by Juliana Roth
“Well, this was told to me by one of the guards, that Einstein in going through the galleries, had stopped a long time before this picture of mine, and I suppose it was his hatred of war that prompted him to do this as these men were evidently all ready for the slaughter,” Hopper says of his painting, Dawn Before Gettysburg in an oral history interview with the Smithsonian in 1959.
Though known to stereotype in his journals from China and the Middle East, Einstein fought to be anti-racist in the U.S. He knew that while science might wish to be separate from political influence, that there could truly be objective facts, science was met with resistance.
Einstein tried to use his platform to serve as an ally and advocate for others. He had a deep friendship with Paul Robeson and is rumored to have used his influence to get a judge to drop a federal indictment against W.E.B. Du Bois. Hoover had Einstein under surveillance, and much of Einstein’s political activities are difficult to access to date. It makes me curious what he felt as he studied Edward’s painting.
Hopper studied the Civil War for much of his life and regularly consulted Brady’s documentary photographs, which depict towns preparing for combat, camp life, and the people of the war, but never the battle itself. This reminds me of the relative absence of protest and conflict within Hopper’s own paintings, his focus on the individuals and scenes we may imagine as coming before and after conflict. Dawn Before Gettysburg was shown at the Tuscaloosa Museum of Art in 2017 in a show around themes of the American West, the Revolutionary War, and the Civil War. It’s noted as one of Hopper’s few historical paintings.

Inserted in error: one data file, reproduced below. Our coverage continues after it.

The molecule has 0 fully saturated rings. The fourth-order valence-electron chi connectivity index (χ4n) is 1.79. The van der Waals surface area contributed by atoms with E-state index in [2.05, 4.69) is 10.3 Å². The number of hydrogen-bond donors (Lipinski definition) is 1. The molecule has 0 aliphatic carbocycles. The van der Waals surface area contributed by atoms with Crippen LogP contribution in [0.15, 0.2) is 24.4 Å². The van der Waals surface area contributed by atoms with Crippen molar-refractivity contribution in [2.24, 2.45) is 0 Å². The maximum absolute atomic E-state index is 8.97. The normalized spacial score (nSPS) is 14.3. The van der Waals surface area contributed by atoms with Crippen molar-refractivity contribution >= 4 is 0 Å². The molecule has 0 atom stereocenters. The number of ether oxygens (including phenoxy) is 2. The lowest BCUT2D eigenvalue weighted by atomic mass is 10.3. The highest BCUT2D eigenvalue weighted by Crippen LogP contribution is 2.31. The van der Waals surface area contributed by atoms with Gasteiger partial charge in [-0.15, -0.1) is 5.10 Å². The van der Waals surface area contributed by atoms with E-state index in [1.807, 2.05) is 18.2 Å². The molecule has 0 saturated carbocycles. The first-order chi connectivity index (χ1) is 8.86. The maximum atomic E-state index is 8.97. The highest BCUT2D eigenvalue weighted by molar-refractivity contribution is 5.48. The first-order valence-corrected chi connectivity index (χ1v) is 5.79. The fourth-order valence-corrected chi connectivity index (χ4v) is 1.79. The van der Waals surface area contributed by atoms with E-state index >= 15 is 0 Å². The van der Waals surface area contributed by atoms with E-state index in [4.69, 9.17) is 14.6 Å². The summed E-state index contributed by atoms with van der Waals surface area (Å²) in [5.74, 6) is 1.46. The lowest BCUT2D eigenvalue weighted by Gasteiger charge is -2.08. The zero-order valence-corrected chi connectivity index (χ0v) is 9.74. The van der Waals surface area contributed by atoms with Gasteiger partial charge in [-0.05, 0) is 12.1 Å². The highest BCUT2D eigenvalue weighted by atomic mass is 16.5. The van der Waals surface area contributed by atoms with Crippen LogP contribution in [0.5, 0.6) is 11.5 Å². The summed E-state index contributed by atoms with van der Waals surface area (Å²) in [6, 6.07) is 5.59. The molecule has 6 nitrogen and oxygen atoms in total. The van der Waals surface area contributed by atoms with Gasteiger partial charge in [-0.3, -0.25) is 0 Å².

In his 1959 interview, Hopper continues, “the term ‘life’ as used in art is something not to be held in contempt, for it implies all of existence, and the province of art is to react to it and not to shun it. Painting will have to deal more fully and less obliquely with life and nature’s phenomena before it can again become great.”
One of Edward’s favorite games growing up was one he designed with his friends, an imaginary bataillon-esque group called “Three Commodores.” Organized in 1896, Edward and his friends crafted rule books, maps, and kept minutes of their meetings. Edward’s particularities around the design of the seal is clear. He writes: “the seal of the club shall [be] circular with an inch radius, it shall consist of life buoy encircling an anchor around which is twisted a piece of rope so as to form a ‘C.’”
Hopper’s fellow commodores were Harry MacArthur and Louis Blauvelt. Ursula D’Auria, who serves as a member of Edward Hopper House’s Visitor Services, shared with me that “the Hoppers were related to the Blauvelts. Lillian Blauvelt was an opera singer and she introduced Marion to an opera singer. And, supposedly she had a nice affair with the opera singer… a man who is a scholar told me she’s actually the woman in the painting of the front porch,” Summer Evening.
While Edward’s youthful secret association lasted only 2 years, revolving mostly around sailing and boating, the premise of the group evokes the play and freedom of a child’s summer: the simultaneous urge to break free while still organizing and creating together. All worlds were possible.
Juliana Roth is a writer from Nyack, NY and serves the Chief Storyteller with EHH.
This series exploring the Edward Hopper archives is a collaboration between Nyack News & Views and Edward Hopper House Museum & Study Center.